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Sunday, December 10, 2017

The Gift of Discernment Part 5: Discerning the Half-Truths of Which We Proudly (and Regularly and Publicly) Testify



Salt Lake Tribune columnist Robert Kirby once said that a "Mormon fast and testimony meeting is like a box of chocolates. You never know what you’re gonna get."

Actually, there's a pretty safe chance that at least once during a Fast and Testimony meeting, you'll hear phrases like "I know the church is true", "I know the gospel is true" and even "I know that my Redeemer lives." Or perhaps the word "IknowthechurchistrueandjosephsmithisaprophetofGod".

Often, these phrases are punctuated with the time-tested "beyond a shadow of a doubt" and/or the ever-popular "with every fiber of my being."

Starting at age....five-ish.

Do we?

Do we really KNOW?

I've read several accounts of investigators who found such claims to be disingenuous, shocking and astounding. Maybe even arrogant or programmed. Wouldn't you think so, too, if you saw person after person arrive at the pulpit to say they KNOW that their Redeemer lives...beyond a shadow of a doubt? Now, what would that investigator think if they later discovered that many church members equate the words hope / belief / faith / trust / confidence with actual knowledge? Yes, some investigators have considered this tantamount to a testimonial "bait and switch". Here's one such (unverified) experience:
"So last fast and testimony meeting, I had a guy who was sitting behind me in sacrament meeting tap me on the shoulder and ask me how our members could say that ["I know the church is true"]...he is my neighbor and came to church at my daughters asking. I told him that it was because we know that it is. He again pressed me as a young child got up and said those words. He pointed to the child as he said. so your telling me that that little kid knows that this church is true?" (Source)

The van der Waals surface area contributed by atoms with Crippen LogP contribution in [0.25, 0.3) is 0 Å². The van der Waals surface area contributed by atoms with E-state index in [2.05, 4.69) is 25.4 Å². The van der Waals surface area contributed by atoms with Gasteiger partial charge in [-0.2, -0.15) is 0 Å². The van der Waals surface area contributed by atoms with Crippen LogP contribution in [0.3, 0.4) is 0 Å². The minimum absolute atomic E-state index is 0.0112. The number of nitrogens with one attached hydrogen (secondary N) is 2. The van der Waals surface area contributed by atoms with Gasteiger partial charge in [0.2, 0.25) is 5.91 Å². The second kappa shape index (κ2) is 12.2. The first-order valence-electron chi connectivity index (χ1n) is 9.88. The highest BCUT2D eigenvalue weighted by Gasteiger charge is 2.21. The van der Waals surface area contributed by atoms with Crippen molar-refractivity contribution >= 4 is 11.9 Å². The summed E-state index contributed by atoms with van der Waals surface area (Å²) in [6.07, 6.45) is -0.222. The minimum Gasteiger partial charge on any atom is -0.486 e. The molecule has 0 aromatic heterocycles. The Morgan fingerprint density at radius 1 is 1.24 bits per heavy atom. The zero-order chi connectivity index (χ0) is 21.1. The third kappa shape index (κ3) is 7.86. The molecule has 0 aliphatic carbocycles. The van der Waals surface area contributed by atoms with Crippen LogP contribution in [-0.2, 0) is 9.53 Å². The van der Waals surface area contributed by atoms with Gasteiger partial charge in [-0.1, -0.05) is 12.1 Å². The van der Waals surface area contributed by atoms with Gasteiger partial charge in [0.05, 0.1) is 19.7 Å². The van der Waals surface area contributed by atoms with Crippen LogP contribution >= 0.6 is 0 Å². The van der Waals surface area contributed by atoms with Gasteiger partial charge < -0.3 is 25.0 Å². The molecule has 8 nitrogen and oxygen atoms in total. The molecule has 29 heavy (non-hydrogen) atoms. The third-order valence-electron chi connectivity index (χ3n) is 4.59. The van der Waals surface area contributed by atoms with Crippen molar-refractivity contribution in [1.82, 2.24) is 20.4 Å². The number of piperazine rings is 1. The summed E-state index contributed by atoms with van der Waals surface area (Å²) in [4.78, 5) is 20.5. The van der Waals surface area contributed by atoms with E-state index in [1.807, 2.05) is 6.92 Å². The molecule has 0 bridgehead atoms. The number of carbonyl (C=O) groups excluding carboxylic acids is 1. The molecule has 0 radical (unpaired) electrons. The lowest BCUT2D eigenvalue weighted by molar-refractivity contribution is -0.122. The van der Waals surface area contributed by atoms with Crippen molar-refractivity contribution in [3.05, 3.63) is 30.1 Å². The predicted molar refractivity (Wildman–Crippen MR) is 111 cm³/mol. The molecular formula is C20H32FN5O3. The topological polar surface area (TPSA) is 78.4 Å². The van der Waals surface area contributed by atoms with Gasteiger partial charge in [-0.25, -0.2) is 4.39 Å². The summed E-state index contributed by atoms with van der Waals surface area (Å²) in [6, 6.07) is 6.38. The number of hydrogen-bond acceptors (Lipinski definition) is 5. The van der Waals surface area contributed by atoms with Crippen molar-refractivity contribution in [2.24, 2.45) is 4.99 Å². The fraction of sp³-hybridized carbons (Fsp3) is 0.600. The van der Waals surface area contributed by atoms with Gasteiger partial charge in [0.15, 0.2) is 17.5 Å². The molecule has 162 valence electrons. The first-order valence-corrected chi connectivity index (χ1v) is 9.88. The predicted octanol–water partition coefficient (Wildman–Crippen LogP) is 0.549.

The more I study the Gift of Discernment, the more I discover it is an extremely, highly sensitive gift from Father. When we are even slightly less-than-honest with others, we inject imbalance not only into our own souls, but also those around us. You can't be seeking discernment and even be slightly dishonest at the same time, no matter how well-intentioned you are. Nooo way.
“We believe in being honest.” (13th Article of Faith)
“When thou art obliged to speak, be sure to speak the truth; for equivocation is half-way to lying, as lying the whole way to hell.” (William Penn, "Fruits of Solitude").
It's one thing if such conflation of words is mistaken. But when these absolute convictions of unquestioned certainty are used intentionally, consistently and ubiquitously, by many people -- when the truth is, they do not have a "knowledge" of these various doctrines --  what is one to think about our steadfast appreciation of unvarnished truth?

And in this age of faith crises (especially among our youth and young adults), what of those members who understand the distinction, but because they don't "know", they feel their "I believe" testimony is inadequate and inferior to the "I know" testimony...when in fact it's not? After all, the seedlings of faith are often deemed inferior when compared alongside the old oak trees of sure knowledge.

I have personally sat across or alongside people who've said (even tearfully), in one way or another, "When will I KNOW that my Redeemer lives? Everybody else does. Why not me?" Could such members start to wonder if there's a place in church for them, too?

When we conflate, mix, blend, fuse and unite "belief" to mean "know" (which implies sure knowledge), we do two things simultaneously: First, whether intended or not, we leave others with the impression that we have a sure knowledge of various doctrines. In my experience, very, very few people have a sure knowledge that their Redeemer lives. Second, they unintentionally dilute the specialness, the uniqueness of those rare, exceptional testimonies which have as their foundation a sure knowledge of the Savior's existence.

Last time I checked, the church was still a hospital for sinners, not a museum of saints. It's built on a foundation of "faith and works", not "knowledge and works". It should be perfectly fine and acceptable to be seen at church with a cast on your spiritual arm, a bump on your spiritual head and crutches under your spiritual arms.